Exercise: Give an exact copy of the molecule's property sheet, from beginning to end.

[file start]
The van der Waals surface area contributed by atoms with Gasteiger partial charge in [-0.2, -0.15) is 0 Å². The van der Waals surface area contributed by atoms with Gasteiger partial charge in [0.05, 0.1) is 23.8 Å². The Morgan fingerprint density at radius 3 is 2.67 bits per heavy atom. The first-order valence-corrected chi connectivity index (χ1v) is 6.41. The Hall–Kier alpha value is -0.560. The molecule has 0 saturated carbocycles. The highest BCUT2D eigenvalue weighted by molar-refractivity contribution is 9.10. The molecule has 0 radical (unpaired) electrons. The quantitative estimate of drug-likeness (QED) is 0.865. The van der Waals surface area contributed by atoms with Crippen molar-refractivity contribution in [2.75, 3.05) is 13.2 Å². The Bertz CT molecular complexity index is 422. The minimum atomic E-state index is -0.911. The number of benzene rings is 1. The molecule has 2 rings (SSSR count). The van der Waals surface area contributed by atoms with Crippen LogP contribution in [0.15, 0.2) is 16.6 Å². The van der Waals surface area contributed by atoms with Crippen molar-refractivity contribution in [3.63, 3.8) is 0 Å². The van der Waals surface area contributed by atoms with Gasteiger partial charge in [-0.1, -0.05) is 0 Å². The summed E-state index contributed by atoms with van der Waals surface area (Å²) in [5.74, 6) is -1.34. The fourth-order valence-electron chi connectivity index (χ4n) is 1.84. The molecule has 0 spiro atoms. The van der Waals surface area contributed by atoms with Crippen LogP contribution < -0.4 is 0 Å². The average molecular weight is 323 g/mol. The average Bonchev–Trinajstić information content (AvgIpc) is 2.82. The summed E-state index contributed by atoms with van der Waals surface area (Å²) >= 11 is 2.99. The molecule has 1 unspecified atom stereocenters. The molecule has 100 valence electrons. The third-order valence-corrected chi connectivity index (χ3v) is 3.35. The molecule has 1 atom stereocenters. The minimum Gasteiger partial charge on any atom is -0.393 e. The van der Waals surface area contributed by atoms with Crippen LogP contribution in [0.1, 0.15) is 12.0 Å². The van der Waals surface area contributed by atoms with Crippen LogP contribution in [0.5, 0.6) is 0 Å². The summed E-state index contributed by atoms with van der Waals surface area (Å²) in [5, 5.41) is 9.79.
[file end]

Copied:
The van der Waals surface area contributed by atoms with Gasteiger partial charge in [-0.2, -0.15) is 0 Å². The van der Waals surface area contributed by atoms with Gasteiger partial charge in [0.05, 0.1) is 23.8 Å². The Morgan fingerprint density at radius 3 is 2.67 bits per heavy atom. The first-order valence-corrected chi connectivity index (χ1v) is 6.41. The Hall–Kier alpha value is -0.560. The molecule has 0 saturated carbocycles. The highest BCUT2D eigenvalue weighted by molar-refractivity contribution is 9.10. The molecule has 0 radical (unpaired) electrons. The quantitative estimate of drug-likeness (QED) is 0.865. The van der Waals surface area contributed by atoms with Crippen molar-refractivity contribution in [2.75, 3.05) is 13.2 Å². The Bertz CT molecular complexity index is 422. The minimum atomic E-state index is -0.911. The number of benzene rings is 1. The molecule has 2 rings (SSSR count). The van der Waals surface area contributed by atoms with Crippen LogP contribution in [0.15, 0.2) is 16.6 Å². The van der Waals surface area contributed by atoms with Crippen molar-refractivity contribution in [3.63, 3.8) is 0 Å². The van der Waals surface area contributed by atoms with Gasteiger partial charge in [-0.1, -0.05) is 0 Å². The summed E-state index contributed by atoms with van der Waals surface area (Å²) in [5.74, 6) is -1.34. The fourth-order valence-electron chi connectivity index (χ4n) is 1.84. The molecule has 0 spiro atoms. The van der Waals surface area contributed by atoms with Crippen LogP contribution < -0.4 is 0 Å². The average molecular weight is 323 g/mol. The average Bonchev–Trinajstić information content (AvgIpc) is 2.82. The summed E-state index contributed by atoms with van der Waals surface area (Å²) >= 11 is 2.99. The molecule has 1 unspecified atom stereocenters. The molecule has 100 valence electrons. The third-order valence-corrected chi connectivity index (χ3v) is 3.35. The molecule has 1 atom stereocenters. The minimum Gasteiger partial charge on any atom is -0.393 e. The van der Waals surface area contributed by atoms with Crippen LogP contribution in [0.1, 0.15) is 12.0 Å². The van der Waals surface area contributed by atoms with Crippen LogP contribution in [0.5, 0.6) is 0 Å². The summed E-state index contributed by atoms with van der Waals surface area (Å²) in [5, 5.41) is 9.79.